Part 2: Missions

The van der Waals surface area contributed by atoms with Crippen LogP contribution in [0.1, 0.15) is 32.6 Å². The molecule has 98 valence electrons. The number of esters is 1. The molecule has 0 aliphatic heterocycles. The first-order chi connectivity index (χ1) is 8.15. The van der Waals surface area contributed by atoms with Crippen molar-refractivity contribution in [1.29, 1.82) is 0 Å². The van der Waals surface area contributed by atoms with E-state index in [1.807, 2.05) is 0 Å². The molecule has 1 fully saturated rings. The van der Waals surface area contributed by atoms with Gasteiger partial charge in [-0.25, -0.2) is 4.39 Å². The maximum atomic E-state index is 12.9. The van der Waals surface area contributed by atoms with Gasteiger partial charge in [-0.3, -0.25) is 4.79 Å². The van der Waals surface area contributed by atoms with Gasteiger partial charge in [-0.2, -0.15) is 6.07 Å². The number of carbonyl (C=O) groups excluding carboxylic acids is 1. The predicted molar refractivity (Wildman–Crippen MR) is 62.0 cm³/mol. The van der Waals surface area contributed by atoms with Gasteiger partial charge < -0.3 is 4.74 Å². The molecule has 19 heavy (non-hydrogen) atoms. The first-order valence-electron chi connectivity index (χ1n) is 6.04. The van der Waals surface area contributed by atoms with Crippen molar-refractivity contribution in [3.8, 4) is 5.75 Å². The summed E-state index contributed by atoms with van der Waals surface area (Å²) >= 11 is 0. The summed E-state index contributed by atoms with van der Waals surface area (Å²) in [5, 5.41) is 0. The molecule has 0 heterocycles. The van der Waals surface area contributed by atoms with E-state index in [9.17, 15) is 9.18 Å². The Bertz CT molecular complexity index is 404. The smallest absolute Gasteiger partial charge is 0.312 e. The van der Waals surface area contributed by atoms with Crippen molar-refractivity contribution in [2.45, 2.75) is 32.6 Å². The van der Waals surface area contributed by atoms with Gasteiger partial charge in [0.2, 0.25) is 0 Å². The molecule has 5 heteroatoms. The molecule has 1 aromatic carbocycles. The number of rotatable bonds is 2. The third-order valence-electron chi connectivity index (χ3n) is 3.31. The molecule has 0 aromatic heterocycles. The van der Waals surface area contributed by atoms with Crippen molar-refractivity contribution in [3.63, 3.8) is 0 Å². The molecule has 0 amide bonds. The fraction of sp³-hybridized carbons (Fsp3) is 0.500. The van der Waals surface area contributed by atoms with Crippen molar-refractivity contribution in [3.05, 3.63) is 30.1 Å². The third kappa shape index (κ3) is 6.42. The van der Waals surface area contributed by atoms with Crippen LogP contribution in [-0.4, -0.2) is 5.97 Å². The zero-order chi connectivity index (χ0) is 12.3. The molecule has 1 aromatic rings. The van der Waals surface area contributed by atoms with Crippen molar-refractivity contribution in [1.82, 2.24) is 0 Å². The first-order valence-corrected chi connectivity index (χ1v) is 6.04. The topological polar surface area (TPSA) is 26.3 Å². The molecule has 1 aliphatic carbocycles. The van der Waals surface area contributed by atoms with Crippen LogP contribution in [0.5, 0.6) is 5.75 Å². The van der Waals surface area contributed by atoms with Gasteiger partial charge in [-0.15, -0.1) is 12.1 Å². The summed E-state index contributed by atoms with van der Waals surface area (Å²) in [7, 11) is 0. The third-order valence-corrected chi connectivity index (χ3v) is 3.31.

The first day of camp I sat across the table at lunch from a student, we'll call him R. He is 21 years old and comes from a Muslim family, mostly by name only (not practicing). R is an atheist and right away he asked me about my key necklace. I told him that it means that God is the key to my life and that I am a Christian. He told me quickly that he is an atheist and does not believe in God. After asking him why and talking for almost an hour on the topic, people were listening in and finding it so interesting that we were having such an intense conversation so soon in the camp! It was totally God's doing though, because even though he was very adamant about his viewpoints and seemed very hardened to everything, God began his work in R that was visible to everyone around that day.